Sure, you will pay more when shares are highly priced, but when the stock market drops more than 1,800 points, as it did Friday and Monday, you can grab some real deals by just adhering to the schedule. This becomes especially lucrative when a stock that pays a $1 dividend annually drops in price. If the stock drops from $50 to $25 because of a downturn, it still pays that $1 dividend. But you bought the shares at half-price.
6. How can I avoid losing money on this?
First, don’t sell your stocks when they are down. Investors are the one class of consumer that seems to want to buy when prices are high and sell when prices are low, which is counterintuitive if you think about it. You wouldn’t do that with a washing machine, a car or a stereo.
Plus, historically, stocks go up twice as frequently as they go down. They fluctuate, sometimes with big swings, but the vast majority of investors will tell you that over years and years, stocks are the best way to increase your wealth. Stay in low-cost index funds, and hold on for the long term.
7. If I move my money out of stocks, where else might I invest it? (Real estate? Park in CDs? Buy gold? Bonds?)
You can buy real estate, but real estate crashes just like stock markets, and it’s not a liquid asset. You can park your money in certificates of deposit, but you will be lucky if your interest rate keeps up with inflation. Gold doesn’t pay dividends. It is seen as a safe place to put your money to store value, but consider that, on an inflation-adjusted basis, gold hit an all-time high of $2,800 per ounce in 1980. Today it’s selling for less than half that.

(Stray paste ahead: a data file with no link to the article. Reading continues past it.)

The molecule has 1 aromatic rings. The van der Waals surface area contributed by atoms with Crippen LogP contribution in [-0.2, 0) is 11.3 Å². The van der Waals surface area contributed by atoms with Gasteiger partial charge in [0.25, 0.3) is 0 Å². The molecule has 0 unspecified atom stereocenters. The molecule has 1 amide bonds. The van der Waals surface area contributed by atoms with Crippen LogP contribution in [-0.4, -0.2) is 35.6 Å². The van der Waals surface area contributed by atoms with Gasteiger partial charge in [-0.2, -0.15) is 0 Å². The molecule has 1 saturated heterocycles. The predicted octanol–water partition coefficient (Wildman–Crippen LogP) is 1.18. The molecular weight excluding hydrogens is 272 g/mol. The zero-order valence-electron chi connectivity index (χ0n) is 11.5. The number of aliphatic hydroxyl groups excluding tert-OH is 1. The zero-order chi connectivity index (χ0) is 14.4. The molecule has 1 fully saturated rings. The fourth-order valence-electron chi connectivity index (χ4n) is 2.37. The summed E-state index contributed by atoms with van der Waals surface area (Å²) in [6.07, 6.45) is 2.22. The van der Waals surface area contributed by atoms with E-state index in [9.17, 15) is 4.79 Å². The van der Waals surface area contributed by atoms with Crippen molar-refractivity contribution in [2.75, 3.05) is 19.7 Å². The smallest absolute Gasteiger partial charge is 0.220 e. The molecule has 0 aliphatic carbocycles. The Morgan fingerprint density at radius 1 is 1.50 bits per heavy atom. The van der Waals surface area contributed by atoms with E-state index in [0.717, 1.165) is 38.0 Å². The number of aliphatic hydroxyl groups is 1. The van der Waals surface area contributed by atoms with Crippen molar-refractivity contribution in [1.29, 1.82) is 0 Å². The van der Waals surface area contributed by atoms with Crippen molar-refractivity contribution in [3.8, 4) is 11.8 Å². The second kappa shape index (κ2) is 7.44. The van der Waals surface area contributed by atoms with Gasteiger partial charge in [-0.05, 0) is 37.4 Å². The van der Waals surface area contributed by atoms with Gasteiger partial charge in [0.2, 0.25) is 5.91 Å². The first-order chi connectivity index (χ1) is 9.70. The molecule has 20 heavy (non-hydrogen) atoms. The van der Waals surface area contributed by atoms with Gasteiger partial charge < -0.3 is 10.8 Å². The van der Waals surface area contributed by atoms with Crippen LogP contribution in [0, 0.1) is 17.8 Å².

Bonds are a good tool for diversification because they are generally not correlated with the stock market. When stocks are down, bonds may appreciate, and vice versa. But with interest rates low, they can’t be considered good growth candidates.
8. I’m retirement age and trying to protect against losses. What should I do in a market swoon?
First, don’t sell during the swoon. If a swoon is underway, you might want to sit tight until markets come back. Most investment advisers draw from a similar playbook that says the best protection against losses is a widely diversified portfolio of small and large U.S. stocks, some value stocks, international stocks, bonds, and shares in real estate investment trusts.